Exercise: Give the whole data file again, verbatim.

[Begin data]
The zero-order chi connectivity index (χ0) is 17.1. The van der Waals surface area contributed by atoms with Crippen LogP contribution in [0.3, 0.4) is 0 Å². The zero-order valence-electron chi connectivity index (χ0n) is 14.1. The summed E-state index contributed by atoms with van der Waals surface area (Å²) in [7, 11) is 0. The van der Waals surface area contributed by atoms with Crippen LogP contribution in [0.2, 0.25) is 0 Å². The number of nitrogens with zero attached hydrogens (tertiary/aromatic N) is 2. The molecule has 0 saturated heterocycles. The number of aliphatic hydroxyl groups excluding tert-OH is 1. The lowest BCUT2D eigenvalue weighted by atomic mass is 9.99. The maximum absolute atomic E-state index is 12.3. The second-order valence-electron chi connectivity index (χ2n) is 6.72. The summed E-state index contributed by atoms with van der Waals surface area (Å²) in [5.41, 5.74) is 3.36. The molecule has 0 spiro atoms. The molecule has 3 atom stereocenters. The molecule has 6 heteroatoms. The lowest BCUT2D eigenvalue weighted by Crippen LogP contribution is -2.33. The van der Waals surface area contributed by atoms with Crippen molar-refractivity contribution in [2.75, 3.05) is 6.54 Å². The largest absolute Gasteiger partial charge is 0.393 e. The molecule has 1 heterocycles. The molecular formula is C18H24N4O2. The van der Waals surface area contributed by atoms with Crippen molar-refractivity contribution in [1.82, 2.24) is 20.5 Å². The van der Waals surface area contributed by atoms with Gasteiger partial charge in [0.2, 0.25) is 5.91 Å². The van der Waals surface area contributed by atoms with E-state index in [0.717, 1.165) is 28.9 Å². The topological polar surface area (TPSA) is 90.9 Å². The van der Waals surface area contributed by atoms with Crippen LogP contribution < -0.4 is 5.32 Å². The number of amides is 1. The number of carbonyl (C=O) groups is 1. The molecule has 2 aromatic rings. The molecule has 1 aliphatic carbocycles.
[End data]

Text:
The zero-order chi connectivity index (χ0) is 17.1. The van der Waals surface area contributed by atoms with Crippen LogP contribution in [0.3, 0.4) is 0 Å². The zero-order valence-electron chi connectivity index (χ0n) is 14.1. The summed E-state index contributed by atoms with van der Waals surface area (Å²) in [7, 11) is 0. The van der Waals surface area contributed by atoms with Crippen LogP contribution in [0.2, 0.25) is 0 Å². The number of nitrogens with zero attached hydrogens (tertiary/aromatic N) is 2. The molecule has 0 saturated heterocycles. The number of aliphatic hydroxyl groups excluding tert-OH is 1. The lowest BCUT2D eigenvalue weighted by atomic mass is 9.99. The maximum absolute atomic E-state index is 12.3. The second-order valence-electron chi connectivity index (χ2n) is 6.72. The summed E-state index contributed by atoms with van der Waals surface area (Å²) in [5.41, 5.74) is 3.36. The molecule has 0 spiro atoms. The molecule has 3 atom stereocenters. The molecule has 6 heteroatoms. The lowest BCUT2D eigenvalue weighted by Crippen LogP contribution is -2.33. The van der Waals surface area contributed by atoms with Crippen molar-refractivity contribution in [2.75, 3.05) is 6.54 Å². The largest absolute Gasteiger partial charge is 0.393 e. The molecule has 1 heterocycles. The molecular formula is C18H24N4O2. The van der Waals surface area contributed by atoms with Crippen molar-refractivity contribution in [1.82, 2.24) is 20.5 Å². The van der Waals surface area contributed by atoms with Gasteiger partial charge in [0.2, 0.25) is 5.91 Å². The van der Waals surface area contributed by atoms with E-state index in [0.717, 1.165) is 28.9 Å². The topological polar surface area (TPSA) is 90.9 Å². The van der Waals surface area contributed by atoms with Crippen LogP contribution < -0.4 is 5.32 Å². The number of amides is 1. The number of carbonyl (C=O) groups is 1. The molecule has 2 aromatic rings. The molecule has 1 aliphatic carbocycles.